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Over the next year, PIMCO expects that economic growth in Canada will slow to around 1% after inflation. According to Ed Devlin, PIMCO’s head of Canadian portfolio management, slower U.S. growth and the sovereign debt crisis in Europe may dampen demand for Canadian goods overseas and hurt business confidence at home; in addition, Canadian consumers, suffering from debt fatigue, are likely to reduce spending. Below, Devlin offers more insights into PIMCO’s outlook for Canada.
Q: What are the main risks to PIMCO’s economic forecast for Canada?
Devlin: In this highly uncertain environment, we believe that investing requires not just a baseline forecast, but also a stochastic analysis of tail outcomes – we have to be flexible and forward-looking to various possible outcomes. We believe that the Canadian economy is at a tipping point in 2012. While our baseline forecast is for sluggish growth, the distribution of outcomes is actually bimodal: Canada could easily tip into either a recession or a robust recovery (see graph). Typically, it is rare for economies to muddle through with sub-trend economic growth. Given the major issues the world needs to resolve in 2012, we believe it is likely that the Canadian economy will enter into either a virtuous cycle of economic recovery or a vicious cycle of economic decline.
A virtuous cycle could happen if the U.S. can generate moderate growth, avoiding a double-dip recession, and Europe is able to remove the spectre of default by a systemically important country or financial institution. This should cause an improvement in animal spirits in Canada – leading to a general rise in business and consumer confidence – which would likely promote business investment, employment and consumption. This should also increase demand for Canadian goods abroad, leading to export-driven economic growth.
Conversely, if Europe lets a systemically important country or bank fail and/or if the U.S. falls into recession, then we could see a severe impairment of Canadian animal spirits, likely leading to a decline in business investment, employment, consumption, and net exports and inevitably to economic recession or worse.
Given the bimodal nature of the expected distribution of outcomes, it is more important than ever for investors to remain nimble so they can respond to high frequency data and global public policy developments. In 2012, the case for active management of bond portfolios is compelling.
To my earlier point, if Canada gets caught in a vicious cycle of economic decline, there is the potential for a meaningful decline in national home prices similar to, or worse than, that in 2008-2009 during the financial crisis.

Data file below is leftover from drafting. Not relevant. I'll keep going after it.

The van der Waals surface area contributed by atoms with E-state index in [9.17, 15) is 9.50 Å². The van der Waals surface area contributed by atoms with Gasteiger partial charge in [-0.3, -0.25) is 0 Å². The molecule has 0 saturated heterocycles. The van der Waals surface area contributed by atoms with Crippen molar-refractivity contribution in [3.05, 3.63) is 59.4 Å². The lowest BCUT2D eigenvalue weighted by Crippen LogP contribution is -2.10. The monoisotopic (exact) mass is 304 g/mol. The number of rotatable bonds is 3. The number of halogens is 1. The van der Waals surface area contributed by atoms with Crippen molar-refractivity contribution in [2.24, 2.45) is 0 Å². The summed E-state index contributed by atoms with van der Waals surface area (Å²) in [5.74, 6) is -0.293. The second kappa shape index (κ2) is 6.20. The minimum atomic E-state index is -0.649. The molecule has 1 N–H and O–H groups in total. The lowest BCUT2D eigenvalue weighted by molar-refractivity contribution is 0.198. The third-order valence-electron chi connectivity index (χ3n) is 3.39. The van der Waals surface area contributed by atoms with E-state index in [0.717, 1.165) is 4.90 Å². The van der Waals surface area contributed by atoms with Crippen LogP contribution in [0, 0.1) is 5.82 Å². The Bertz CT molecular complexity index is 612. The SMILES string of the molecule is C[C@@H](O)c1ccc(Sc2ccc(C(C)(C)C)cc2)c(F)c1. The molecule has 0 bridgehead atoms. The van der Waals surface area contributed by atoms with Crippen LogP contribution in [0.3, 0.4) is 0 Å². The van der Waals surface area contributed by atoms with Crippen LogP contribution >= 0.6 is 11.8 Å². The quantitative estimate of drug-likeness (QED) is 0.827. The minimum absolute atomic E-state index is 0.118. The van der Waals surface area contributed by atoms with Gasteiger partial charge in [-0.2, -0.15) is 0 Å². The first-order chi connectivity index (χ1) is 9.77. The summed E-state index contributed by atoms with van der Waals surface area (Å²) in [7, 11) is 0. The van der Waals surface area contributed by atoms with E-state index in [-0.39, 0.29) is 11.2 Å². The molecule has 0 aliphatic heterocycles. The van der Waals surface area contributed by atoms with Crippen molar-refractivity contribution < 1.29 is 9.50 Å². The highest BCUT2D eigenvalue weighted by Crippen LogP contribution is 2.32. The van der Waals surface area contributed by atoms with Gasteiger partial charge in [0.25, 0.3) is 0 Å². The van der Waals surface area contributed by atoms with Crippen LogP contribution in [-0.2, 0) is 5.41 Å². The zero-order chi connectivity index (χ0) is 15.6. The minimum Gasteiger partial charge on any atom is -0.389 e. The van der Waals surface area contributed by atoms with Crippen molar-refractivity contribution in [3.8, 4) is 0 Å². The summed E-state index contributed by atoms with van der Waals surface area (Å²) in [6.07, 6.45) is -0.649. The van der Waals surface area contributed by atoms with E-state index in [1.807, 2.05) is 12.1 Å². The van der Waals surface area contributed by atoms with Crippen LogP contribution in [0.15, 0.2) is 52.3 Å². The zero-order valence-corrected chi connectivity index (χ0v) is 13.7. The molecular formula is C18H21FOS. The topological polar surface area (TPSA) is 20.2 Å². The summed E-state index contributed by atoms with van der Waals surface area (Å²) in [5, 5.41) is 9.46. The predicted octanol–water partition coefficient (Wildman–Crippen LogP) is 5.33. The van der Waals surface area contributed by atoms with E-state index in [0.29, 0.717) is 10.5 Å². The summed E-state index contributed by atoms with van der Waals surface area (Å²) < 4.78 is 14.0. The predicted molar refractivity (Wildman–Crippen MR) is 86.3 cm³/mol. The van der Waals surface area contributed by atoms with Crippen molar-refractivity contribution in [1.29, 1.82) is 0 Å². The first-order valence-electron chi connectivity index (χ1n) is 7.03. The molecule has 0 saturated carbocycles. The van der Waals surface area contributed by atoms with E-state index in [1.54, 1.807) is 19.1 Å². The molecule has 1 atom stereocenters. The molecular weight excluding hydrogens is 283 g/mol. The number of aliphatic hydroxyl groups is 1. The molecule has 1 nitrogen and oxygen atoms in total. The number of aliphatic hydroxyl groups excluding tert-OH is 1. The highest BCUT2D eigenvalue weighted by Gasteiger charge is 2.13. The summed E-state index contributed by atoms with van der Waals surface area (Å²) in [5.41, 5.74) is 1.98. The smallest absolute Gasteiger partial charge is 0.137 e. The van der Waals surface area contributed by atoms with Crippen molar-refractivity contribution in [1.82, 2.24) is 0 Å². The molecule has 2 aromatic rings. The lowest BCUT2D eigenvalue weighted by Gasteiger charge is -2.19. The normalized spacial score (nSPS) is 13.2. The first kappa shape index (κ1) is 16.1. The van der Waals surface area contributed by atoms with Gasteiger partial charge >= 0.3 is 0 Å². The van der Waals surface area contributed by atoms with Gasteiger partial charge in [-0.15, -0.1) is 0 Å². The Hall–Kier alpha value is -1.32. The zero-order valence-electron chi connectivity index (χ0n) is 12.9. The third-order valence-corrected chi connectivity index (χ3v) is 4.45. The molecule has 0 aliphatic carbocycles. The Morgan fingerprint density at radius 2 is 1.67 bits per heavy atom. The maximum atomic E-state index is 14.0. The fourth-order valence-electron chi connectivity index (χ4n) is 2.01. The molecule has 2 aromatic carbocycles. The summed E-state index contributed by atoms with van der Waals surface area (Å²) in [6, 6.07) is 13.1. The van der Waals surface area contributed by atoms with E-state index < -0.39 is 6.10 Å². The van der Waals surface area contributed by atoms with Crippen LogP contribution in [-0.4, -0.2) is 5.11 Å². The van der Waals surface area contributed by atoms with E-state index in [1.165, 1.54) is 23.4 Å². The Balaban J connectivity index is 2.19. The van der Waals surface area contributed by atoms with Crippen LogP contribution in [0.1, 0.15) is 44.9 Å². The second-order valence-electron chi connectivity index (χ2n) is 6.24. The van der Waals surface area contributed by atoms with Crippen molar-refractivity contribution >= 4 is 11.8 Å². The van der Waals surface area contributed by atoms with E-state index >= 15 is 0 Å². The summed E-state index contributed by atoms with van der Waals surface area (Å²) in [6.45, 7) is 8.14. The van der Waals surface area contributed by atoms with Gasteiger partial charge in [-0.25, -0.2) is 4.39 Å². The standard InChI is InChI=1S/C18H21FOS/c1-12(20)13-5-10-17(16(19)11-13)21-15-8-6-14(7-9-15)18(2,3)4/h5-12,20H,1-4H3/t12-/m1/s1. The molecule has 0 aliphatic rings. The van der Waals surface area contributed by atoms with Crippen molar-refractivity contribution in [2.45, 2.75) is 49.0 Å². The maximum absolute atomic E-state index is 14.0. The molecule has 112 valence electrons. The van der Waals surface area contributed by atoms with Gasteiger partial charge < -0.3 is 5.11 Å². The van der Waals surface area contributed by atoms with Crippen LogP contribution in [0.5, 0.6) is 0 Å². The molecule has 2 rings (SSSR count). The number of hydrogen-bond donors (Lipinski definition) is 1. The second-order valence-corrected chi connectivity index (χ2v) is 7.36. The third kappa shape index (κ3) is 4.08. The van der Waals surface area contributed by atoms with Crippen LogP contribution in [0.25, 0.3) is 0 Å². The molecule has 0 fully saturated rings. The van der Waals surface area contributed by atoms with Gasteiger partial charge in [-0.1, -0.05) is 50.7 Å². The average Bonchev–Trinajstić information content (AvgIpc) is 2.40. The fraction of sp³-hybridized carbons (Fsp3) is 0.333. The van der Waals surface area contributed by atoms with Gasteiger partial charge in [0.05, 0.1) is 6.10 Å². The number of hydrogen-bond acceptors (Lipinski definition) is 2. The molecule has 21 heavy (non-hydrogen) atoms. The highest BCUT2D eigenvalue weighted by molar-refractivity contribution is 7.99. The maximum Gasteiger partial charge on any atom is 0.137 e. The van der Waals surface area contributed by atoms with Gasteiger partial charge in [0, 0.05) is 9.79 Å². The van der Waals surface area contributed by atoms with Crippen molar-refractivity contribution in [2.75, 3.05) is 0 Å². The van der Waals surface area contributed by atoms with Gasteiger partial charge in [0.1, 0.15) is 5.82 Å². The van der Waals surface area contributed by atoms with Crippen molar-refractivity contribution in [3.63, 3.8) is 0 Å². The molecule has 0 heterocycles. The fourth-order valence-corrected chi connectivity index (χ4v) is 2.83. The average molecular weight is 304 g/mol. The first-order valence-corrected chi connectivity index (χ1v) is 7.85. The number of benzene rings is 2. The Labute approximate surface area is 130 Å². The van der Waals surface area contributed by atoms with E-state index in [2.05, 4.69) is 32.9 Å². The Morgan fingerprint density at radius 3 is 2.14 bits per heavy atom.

Q: Is PIMCO concerned about inflation in Canada?
Devlin: Not really. Often you reap what you sow, and the Bank of Canada today is reaping the benefits of its hard-earned inflation fighting credentials. With our flexible exchange rate, the Canadian dollar tends to rise as economic conditions improve, acting as a natural shock absorber to pro-cyclical inflationary tendencies. Despite very loose monetary policy, the inflation rate implied in the inflation-linked bond market remains well contained at around 2.2%. While ultra-low interest rates in most developed countries may lead to another round of commodity price inflation, we believe this is unlikely to pass through to wage price inflation. We see the key core inflation rate in the 1.75%-2.0% range in 2012.
Q: What do you expect from the Bank of Canada?
Devlin: We expect no change in monetary policy in 2012. With the Canadian economy near a tipping point, the Bank of Canada faces a high bar to changing monetary policy. We expect the Bank of Canada to remain in wait-and-see mode until it is clear which way the economy is tipping. The bank does not want to pre-emptively hike rates and snuff out a fragile recovery. At the same time, it does not want to pre-emptively lower rates and potentially cause a housing or consumer debt bubble.
Many people would say that the bond market currently prices in a 20% chance of a 0.25% rate cut based on the overnight index swap rate, but we would disagree. We do not think the Bank of Canada will tweak monetary policy if it sees a mild slowdown in economic growth. Monetary policy is a blunt instrument, and with the overnight rate at 1%, it is already very accommodative. Instead, we view the current market as pricing in a 7% chance of a 0.75% rate cut. If the Bank of Canada sees the economy tipping into a vicious cycle of economic decline, we expect it will act decisively to bring rates down to the lowest feasible level, as it did in 2009. Otherwise, we expect that rates will stay at 1% and eventually move higher.
Q: The Canadian bond market was among the best performing bond markets in 2011. What is your forecast for 2012?
Devlin: The Dex Universe Bond Index returned 9.7% in 2011, and we anticipate that the bond market will likely not return anywhere close to that for many years to come. Even if the economy tips into a vicious cycle of economic decline, we believe it would be difficult for the bond market to return 5%-6%. In our base case scenario, we estimate Canadian bond market returns in the range of 2%-4%, and if we tip into a virtuous cycle of economic recovery, we anticipate the possibility of negative absolute returns. The new reality is the likelihood of low and volatile returns on financial assets in the years to come, but we believe active bond managers that have the skill and the tools may be well positioned to seek out opportunities in the market.
No part of this material may be reproduced in any form, or referred to in any other publication, without express written permission. Pacific Investment Management Company LLC, 650 Newport Center Drive, Newport Beach, CA 92660, 800-387-4626. ©2015, PIMCO.
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